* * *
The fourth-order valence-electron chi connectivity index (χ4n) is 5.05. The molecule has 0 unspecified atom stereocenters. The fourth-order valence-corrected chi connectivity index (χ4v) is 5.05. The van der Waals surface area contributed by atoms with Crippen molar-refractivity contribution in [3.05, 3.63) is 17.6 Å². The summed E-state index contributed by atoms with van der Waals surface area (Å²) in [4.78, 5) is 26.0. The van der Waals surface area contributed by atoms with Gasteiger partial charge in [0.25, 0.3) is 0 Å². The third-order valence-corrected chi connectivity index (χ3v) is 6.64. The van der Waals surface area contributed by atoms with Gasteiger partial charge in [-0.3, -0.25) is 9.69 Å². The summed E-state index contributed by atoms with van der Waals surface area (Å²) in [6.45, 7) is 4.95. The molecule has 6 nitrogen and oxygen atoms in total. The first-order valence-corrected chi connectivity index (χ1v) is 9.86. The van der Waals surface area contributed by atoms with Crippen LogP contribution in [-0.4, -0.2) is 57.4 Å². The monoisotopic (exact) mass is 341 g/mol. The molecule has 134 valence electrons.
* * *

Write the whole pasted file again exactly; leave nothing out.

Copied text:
The fourth-order valence-electron chi connectivity index (χ4n) is 5.05. The molecule has 0 unspecified atom stereocenters. The fourth-order valence-corrected chi connectivity index (χ4v) is 5.05. The van der Waals surface area contributed by atoms with Crippen molar-refractivity contribution in [3.05, 3.63) is 17.6 Å². The summed E-state index contributed by atoms with van der Waals surface area (Å²) in [4.78, 5) is 26.0. The van der Waals surface area contributed by atoms with Gasteiger partial charge in [0.25, 0.3) is 0 Å². The third-order valence-corrected chi connectivity index (χ3v) is 6.64. The van der Waals surface area contributed by atoms with Gasteiger partial charge in [-0.3, -0.25) is 9.69 Å². The summed E-state index contributed by atoms with van der Waals surface area (Å²) in [6.45, 7) is 4.95. The molecule has 6 nitrogen and oxygen atoms in total. The first-order valence-corrected chi connectivity index (χ1v) is 9.86. The van der Waals surface area contributed by atoms with Crippen LogP contribution in [-0.4, -0.2) is 57.4 Å². The monoisotopic (exact) mass is 341 g/mol. The molecule has 134 valence electrons.